Saudi Foreign Minister Adel al-Jubeir reaffirmed on Tuesday the kingdom’s willingness to deploy troops to Syria as part of U.S.-led efforts to stabilise the conflict-torn country.
“We are in discussions with the U.S. and have been since the beginning of the Syrian crisis [in 2011] about sending forces into Syria,” Jubeir said at a press conference in Riyadh with U.N. Secretary-General Antonio Guterres.
The comments were in response to a Wall Street Journal report on Monday that U.S. President Donald Trump’s administration was seeking to assemble an Arab force, including troops from Saudi Arabia and the United Arab Emirates, to help stabilise Syria.
The report followed weekend missile strikes in Syria by the United States, the U.K. and France against targets they said were linked to Syria’s chemical weapons programme.
Jubeir emphasised the proposal to send its troops was “not new”.
“We made a proposal to the Obama administration that if the U.S. were to send forces … then Saudi Arabia would consider along with other countries sending forces as part of this contingent,” he said.
Nicholas A. Heras, Middle East Security Fellow at the Center for a New American Security, cast some doubt on Saudi Arabia’s ability to deploy forces abroad.
“Although these comments by Saudi Arabia are a good start, the reality is that Saudi Arabia has difficulty defending its own southern borders from the Houthis based in Yemen,” Heras told The Defense Post.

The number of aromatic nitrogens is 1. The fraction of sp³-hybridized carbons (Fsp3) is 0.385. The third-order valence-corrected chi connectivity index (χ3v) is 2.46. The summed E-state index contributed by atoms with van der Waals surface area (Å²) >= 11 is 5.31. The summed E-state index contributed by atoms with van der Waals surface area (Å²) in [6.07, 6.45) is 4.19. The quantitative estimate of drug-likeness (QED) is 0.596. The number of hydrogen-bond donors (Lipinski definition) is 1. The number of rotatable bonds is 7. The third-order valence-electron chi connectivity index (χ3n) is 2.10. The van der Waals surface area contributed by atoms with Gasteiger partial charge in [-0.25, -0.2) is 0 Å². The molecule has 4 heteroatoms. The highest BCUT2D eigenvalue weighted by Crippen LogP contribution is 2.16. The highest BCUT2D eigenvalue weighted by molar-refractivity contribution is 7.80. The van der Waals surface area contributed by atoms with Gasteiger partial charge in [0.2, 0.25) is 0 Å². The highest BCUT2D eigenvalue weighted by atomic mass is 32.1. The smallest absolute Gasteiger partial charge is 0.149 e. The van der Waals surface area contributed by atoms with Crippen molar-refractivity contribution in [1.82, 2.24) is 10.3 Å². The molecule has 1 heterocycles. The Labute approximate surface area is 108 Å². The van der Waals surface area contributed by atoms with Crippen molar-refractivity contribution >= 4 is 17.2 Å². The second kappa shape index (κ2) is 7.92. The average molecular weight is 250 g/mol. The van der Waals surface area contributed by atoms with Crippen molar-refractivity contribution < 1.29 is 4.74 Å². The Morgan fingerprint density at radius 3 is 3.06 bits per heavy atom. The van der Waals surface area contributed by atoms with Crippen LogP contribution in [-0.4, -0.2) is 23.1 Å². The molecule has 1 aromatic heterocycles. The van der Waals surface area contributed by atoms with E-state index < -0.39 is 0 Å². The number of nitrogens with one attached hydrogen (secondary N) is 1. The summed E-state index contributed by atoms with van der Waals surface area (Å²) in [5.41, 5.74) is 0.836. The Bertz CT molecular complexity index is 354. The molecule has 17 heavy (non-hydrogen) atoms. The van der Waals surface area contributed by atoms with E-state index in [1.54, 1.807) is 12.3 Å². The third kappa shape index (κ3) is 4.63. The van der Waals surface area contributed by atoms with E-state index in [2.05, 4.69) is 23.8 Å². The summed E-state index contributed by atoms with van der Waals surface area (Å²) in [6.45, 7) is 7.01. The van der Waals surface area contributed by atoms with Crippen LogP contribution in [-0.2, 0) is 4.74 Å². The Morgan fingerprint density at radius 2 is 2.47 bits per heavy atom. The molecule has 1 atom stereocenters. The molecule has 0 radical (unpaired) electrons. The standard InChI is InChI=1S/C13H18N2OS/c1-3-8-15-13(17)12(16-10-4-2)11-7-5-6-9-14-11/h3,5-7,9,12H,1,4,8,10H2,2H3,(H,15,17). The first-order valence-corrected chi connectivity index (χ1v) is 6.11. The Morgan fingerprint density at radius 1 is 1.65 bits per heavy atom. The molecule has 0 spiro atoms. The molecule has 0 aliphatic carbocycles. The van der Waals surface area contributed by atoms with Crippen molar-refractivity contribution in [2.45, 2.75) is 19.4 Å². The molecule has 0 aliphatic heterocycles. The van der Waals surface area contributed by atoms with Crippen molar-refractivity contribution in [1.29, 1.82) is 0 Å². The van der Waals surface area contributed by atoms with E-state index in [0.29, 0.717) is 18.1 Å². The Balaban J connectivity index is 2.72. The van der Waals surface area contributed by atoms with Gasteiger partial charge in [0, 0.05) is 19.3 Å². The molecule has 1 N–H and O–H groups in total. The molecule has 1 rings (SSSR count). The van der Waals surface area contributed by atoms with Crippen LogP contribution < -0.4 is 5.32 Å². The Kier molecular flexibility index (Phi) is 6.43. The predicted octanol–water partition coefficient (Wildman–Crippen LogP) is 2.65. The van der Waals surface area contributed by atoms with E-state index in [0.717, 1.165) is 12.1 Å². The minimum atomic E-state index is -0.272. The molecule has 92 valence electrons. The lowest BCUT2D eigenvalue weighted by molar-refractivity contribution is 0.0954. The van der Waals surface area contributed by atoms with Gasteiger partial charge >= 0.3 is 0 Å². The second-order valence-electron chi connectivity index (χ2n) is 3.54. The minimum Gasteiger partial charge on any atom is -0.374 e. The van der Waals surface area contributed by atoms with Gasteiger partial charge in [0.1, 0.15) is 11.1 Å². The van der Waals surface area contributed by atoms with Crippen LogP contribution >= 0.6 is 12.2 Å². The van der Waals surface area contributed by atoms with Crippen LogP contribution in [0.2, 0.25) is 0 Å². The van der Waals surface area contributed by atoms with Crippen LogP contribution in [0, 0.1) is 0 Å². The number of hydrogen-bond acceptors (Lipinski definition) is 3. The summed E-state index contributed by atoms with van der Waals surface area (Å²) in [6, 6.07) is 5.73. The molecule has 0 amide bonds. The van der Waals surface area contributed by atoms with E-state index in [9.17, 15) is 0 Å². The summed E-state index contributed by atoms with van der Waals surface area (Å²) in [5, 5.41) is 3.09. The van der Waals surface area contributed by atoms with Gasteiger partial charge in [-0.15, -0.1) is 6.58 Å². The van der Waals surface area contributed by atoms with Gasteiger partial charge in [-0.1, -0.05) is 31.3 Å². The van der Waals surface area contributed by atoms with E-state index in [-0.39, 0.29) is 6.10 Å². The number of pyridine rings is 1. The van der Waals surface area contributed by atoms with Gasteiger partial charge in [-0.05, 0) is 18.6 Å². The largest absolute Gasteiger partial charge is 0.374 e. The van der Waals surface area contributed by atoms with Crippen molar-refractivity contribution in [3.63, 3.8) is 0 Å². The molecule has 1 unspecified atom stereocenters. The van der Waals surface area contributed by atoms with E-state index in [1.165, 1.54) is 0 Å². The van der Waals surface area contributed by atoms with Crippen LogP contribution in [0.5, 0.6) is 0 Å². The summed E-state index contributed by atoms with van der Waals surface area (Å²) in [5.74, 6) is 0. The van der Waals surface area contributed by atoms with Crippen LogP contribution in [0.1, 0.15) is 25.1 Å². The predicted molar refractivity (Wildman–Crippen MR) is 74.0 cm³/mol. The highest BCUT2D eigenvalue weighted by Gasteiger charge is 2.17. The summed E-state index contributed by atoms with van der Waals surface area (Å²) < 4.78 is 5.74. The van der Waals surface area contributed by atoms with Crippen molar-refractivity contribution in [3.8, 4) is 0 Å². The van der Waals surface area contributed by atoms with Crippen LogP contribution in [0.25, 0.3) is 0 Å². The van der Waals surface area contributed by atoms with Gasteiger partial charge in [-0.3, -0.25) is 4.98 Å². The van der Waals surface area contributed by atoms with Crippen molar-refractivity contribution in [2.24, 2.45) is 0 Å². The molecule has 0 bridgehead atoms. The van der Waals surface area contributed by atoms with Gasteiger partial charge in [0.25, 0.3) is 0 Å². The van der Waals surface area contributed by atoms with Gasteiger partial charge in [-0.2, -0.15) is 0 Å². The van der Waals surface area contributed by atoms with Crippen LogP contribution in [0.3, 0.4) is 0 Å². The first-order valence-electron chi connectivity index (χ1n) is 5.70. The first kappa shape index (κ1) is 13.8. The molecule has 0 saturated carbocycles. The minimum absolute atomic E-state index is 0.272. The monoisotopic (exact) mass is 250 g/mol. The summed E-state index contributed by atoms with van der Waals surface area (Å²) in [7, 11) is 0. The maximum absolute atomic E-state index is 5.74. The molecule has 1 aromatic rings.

“The capability of Saudi Arabia to send forces to Yemen, except in hiring third-country-national fighters, is tenuous at best,” he added.
U.S. forces are deployed in northern and eastern Syria, where they train, advise and assist the Syrian Democratic Forces in the fight against Islamic State. U.S. forces have also been deployed in Manbij since March 2017 to reassure the SDF and deter hostilities between the SDF-aligned Manbij Military Council and nearby Turkey-backed Syrian opposition groups.
The war in Syria, perhaps the most tangled of the region’s conflicts, has seen Saudi Arabia and its allies support Sunni Muslim opposition fighters, while regional rival Iran and its Lebanese ally Hezbollah back President Basher al-Assad’s forces.
Saudi Arabia and Iran also back opposing sides in other hotspots across the Middle East, including Lebanon, Iraq and Saudi Arabia’s southern neighbour, Yemen.
With reporting from AFP